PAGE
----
Hava Nagila!

Everything does pass, and we can endure and we can survive!! – Rahul Dravid

Trade and tradition

What does it take to build a large conglomerate/ run your business successfully? Can someone be TAUGHT to run a large organization or does it run in families?

Let us look at the top 10 billionaires in India.




Mukesh Ambani



Lakshmi Mittal

Marwari Rajasthan

Azim Premji



Pallonji Mistry



Adi Godrej



Savitri Jindal

Punjabi (Agarwal)


Shashi and Ravi Ruia



The Hinduja Brothers


Bombay/ Rajasthan/   Gujarat

Kumaramangalam Birla Marwari


One can very clearly see that all of them are Banias, Parsis and Marwaris with the sole exception of Azim Premji. One can also see that the bulk of the wealth has been generated from the princely states of Rajasthan, Gujarat and Bombay – from traditional business families.

Although no South Indian figures in this list of top 10, here too, we see people from traditional business communities doing better than others. In Tamilnadu, the bulk of the businessmen belong to the Chettiaar and Nadar communities. In Andhra, the Rajus, Reddys and Vaisyas make more business headlines than others. Likewise, in other states.

In India, castes seem to have been formed based on the character and nature of work done by people, essentially based on differential labour (specialization). Pooling people who do the same job together resulted in expertise and a climate to nurture and grow the developed proficiency.  These castes have nurtured different acumen and skill among different sects of people. This, I believe makes people sharper and allows for the system to grow. For thousands of years, people across generations have been trained to do a particular task. A Marwari kid is most likely to see a business environment and face business issues at a much earlier age than others. They have been bred in and grown up in a specific environment which allows them to gain a much better business acumen compared to others. At best, a business school can provide a simulated environment. These guys are thrown into the real world and obviously real life experience counts for much more. They have a social circle that walks and talks business and hence gain much more exposure than the rest of us can.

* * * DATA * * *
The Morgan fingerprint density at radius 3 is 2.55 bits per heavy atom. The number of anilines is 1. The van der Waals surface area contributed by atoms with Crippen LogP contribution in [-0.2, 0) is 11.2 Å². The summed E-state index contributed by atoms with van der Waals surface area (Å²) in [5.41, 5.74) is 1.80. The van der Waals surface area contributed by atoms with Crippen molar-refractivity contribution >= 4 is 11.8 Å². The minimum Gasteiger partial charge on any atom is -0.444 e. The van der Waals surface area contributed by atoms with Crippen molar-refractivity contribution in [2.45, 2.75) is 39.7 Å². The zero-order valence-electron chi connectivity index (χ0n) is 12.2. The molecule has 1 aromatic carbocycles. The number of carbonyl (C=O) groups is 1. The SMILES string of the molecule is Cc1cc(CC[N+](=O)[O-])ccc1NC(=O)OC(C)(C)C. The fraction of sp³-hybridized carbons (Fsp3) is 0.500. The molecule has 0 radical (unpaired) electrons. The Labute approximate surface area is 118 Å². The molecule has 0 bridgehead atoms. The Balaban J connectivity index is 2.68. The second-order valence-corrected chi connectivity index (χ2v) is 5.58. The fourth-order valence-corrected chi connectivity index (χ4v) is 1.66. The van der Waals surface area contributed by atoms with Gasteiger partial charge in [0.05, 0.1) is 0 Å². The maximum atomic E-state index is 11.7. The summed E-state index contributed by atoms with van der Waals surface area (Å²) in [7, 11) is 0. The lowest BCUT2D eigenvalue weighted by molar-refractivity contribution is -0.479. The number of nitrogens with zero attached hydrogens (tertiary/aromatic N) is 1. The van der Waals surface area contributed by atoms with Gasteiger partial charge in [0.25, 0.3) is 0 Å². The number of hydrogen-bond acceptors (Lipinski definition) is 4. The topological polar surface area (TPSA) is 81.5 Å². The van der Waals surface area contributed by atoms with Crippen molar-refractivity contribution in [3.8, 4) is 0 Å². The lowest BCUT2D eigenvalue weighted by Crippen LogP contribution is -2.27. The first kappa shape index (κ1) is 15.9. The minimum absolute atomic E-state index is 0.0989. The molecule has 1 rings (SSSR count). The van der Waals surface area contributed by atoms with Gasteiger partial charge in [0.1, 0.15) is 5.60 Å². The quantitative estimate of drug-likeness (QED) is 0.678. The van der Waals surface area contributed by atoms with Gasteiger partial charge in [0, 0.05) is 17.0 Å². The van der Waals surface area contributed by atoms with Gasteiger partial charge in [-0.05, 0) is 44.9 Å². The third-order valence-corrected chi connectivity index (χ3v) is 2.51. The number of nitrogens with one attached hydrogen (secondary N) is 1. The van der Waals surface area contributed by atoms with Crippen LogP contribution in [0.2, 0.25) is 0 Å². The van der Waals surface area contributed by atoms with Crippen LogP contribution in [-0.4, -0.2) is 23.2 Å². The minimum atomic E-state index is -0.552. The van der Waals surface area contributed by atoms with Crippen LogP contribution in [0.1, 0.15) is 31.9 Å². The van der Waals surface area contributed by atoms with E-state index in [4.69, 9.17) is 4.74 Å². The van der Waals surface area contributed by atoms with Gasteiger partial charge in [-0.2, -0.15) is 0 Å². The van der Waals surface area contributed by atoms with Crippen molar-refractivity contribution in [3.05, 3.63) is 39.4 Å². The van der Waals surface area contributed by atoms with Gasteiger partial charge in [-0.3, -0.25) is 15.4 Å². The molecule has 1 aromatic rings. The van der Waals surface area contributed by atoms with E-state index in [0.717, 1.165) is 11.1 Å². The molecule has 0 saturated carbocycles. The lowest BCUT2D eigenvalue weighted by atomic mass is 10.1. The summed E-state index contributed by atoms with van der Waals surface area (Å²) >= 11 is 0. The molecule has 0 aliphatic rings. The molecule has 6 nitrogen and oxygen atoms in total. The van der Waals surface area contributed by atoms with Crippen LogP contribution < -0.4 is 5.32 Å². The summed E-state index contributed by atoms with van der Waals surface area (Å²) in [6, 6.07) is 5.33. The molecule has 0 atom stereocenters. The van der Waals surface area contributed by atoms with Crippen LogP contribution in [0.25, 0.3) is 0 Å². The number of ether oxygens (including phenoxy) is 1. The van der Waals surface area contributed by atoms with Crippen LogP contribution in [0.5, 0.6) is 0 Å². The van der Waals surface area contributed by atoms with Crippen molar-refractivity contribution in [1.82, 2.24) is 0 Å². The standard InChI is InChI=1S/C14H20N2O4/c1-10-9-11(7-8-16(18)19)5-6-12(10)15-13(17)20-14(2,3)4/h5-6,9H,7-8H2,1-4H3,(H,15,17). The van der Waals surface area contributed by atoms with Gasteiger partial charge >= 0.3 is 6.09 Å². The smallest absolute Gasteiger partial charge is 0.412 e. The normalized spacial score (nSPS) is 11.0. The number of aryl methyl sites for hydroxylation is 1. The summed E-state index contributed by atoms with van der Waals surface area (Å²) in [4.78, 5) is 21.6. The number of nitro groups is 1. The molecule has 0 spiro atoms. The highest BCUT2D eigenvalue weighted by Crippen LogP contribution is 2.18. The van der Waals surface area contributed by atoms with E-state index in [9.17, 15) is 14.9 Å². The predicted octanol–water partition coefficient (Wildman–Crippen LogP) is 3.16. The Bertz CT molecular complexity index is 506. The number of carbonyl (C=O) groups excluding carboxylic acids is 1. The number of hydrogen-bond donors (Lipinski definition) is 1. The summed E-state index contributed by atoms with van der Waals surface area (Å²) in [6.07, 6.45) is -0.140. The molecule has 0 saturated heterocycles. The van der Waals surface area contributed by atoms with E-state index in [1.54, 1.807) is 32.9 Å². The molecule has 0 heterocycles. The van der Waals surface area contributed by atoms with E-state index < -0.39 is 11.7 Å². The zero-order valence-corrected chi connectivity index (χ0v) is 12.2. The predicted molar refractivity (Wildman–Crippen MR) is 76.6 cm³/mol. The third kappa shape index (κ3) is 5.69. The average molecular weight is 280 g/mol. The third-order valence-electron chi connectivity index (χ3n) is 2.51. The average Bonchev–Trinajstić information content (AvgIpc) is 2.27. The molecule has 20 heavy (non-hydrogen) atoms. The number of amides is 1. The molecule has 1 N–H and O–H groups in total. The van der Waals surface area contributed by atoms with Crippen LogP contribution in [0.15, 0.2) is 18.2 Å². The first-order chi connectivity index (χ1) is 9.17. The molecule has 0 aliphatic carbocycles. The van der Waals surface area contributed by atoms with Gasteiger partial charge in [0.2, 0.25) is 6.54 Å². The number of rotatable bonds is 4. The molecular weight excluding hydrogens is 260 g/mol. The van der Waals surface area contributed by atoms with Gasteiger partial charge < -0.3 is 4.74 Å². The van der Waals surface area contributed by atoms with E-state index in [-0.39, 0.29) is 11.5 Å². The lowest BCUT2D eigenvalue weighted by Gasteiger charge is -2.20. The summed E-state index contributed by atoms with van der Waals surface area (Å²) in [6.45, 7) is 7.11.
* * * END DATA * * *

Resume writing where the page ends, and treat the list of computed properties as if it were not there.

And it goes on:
It is just like, a tea estate owner’s son knows a lot about tea business than others do and a garage owner’s daughter will know more about repairing cars than others. If exposed to an international business school, they can probably fine tune some of their skills but the basic learning is done on the field, when young!

I do not mean to say that a person belonging to some other caste shouldn’t do business. The point I am trying to make is that the huge edge that members of traditional business families is simply absent in the rest of us. It is a huge void to fill. These castes have also ensured that business learning is passed on to the next generation, without fail or compromise. The knowledge is retained unlike many modern business units that do not have a proper successor to take over. They have that inherent ability to take risks. If they fail, they will try again. In fact, they are encouraged to. I haven’t seen a Parsi change careers because his business didn’t flourish.

I do not see any other person doing business any better than these traditional business guys. And the table above clearly shows that corporate India/ MBA schools don’t seem to have produced different results.

I spoke to one of my friends, a Research Scientist on Genomics and he tells me that there was no genetic similarity that could be attributed to their doing business with such flair was found. So, it basically is the caste system in India that has given rise to the rich businessmen!! Many chide India for developing a caste system. Yes, it does have its disadvantages and at many points in time, has been ridiculous. But I feel that those should have been addressed. By opting to completely do away with the system, we are losing a lot of advantages that cannot be found elsewhere.


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This entry was posted on December 4, 2012 by in Thoughts and tagged , .

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